The input coupling filter and tuned amplifier network 10E employs a filter similar to filter network 5D and includes a tuned transistor 09E amplifier whose emitter is grounded and whose collector is connected to line f through an inductor L4E and to the transistor base through a resistor R28E. The base of transistor 09E is grounded through a variable inductor L35 and is connected through successive series connected capacitor C23E, resistors R265 and R245, and capacitors C185 to one terminal of plug 9E. The other terminal of plug 9E is grounded through capacitor C19E, A neon indicator lamp 11E in series with resistor R2915 is connected across transformer TZE primary. Capacitors C16E and C17E in series are connected between the remote points of resistors R24E and R265, and the junction of capacitors C16E and C17E is grounded through a resistor R25E, the junction of the resistors R245 and R26E being grounded through a capacitor CZOE. The amplifier with 09E is tuned to the frequency of amplifier 3D, so as to permit the passage of the tuned frequency from the plug to the amplifier incorporating transistor 09E, while the parallel T-filter attenuates power line frequency.

The demodulator 11E, pulse amplifier 12E, integrator 13E, and switching network 14E are the same as the corresponding respective networks of 5, 6, 7, and 8 previously described; demodulator 11E, including diodes DIE and DZE, and pulse amplifier 12E, including transistors Q3E and 0415; while the integrating network 13E includes resistors RISE and capacitor CllE, and the switch network 14E includes silicon controlled rectifier QSE, and each their associated networks. Controlled rectifier QSE controls an alarm relay KlE, similar to the previous embodiments.

The detecting section, shown in FIG. 8 schematic circuit diagram, is energized by a conventional power supply, including a transformer T2E, with primary connected through switch SlE to the terminals of plug 95, and with secondary output rectified by diodes D4E and DSE, and then filtered by a filter network make up of capacitors C215 and C22E, together with inductor LZE. Said filtered voltage is connected across line f and ground.

The solenoid of delay relay K2E is connected across the primary of transformer T2E, and the contacts of relay K2E provide an alarm indicating power failure if line power is interrupted for more than 5 minutes. In the circuit diagrams of FIGS. 7 and 8, and except as described above, the various other components and elements designated with the postscript letters D and E correspond to the components and elements of the earlier described components and designated without postscript letter D and E or with other postscript letters.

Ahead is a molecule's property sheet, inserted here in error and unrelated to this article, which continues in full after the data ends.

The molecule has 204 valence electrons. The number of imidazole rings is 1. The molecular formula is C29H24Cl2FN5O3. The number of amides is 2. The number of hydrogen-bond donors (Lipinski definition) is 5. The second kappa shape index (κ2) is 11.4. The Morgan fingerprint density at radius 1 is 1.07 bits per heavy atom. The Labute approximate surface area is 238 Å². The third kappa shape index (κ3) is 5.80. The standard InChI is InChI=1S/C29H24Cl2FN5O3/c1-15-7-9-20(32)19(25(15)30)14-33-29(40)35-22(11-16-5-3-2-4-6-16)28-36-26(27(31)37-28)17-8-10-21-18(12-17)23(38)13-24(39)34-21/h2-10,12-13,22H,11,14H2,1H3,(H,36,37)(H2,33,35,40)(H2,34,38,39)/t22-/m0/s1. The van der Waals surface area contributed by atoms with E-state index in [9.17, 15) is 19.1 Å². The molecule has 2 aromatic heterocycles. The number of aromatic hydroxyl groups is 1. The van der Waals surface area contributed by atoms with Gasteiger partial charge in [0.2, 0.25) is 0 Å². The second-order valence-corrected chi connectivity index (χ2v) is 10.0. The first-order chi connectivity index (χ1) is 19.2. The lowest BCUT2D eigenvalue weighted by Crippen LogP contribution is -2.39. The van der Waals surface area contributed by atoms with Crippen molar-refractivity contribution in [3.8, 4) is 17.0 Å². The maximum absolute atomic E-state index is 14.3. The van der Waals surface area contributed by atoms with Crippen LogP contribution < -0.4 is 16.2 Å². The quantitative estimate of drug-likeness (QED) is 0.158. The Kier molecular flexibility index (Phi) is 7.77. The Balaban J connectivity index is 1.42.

Referring now to block diagram FIGS. 9 and 1 l, and'related schematic circuit diagrams FIGS. 12 and 13: In this embodiment of the present invention, instead of transmitting the signal from the sensing amplifier to a remote control station at the sensing amplifier frequency, there is utility in demodulating the sensing amplifier signal and using the amplified pulse to modulate a radio-frequency-transmitting oscillator, and the modulated radio frequency transmitted either through the power line or by antenna to the control network, where the radio frequency signal is demodulated, amplified, integrated and used to controlthe alarm-switching network. Thus, as depicted in FIG. 9 of the drawings, the network includes a first transducer 1F connected to a preamplifier 2F, which is connected through a tuned amplifier 3F to a second transducer 4F which with first transducer 1F is exposed to the monitored area. The output of preamplifier 2F is connected through a demodulator 5F to a pulse amplifier 6F. Transducers 1F and 4F, amplifiers 2F and 3F and demodulator 5F, and pulse amplifier 6F each corresponds to and are related in the manner of transducers 1 and 4 and networks 2, 3, 5, and 6 previously described. The output of pulse amplifier 6F modulates an RF transmitting oscillator 7F of conventional construction, and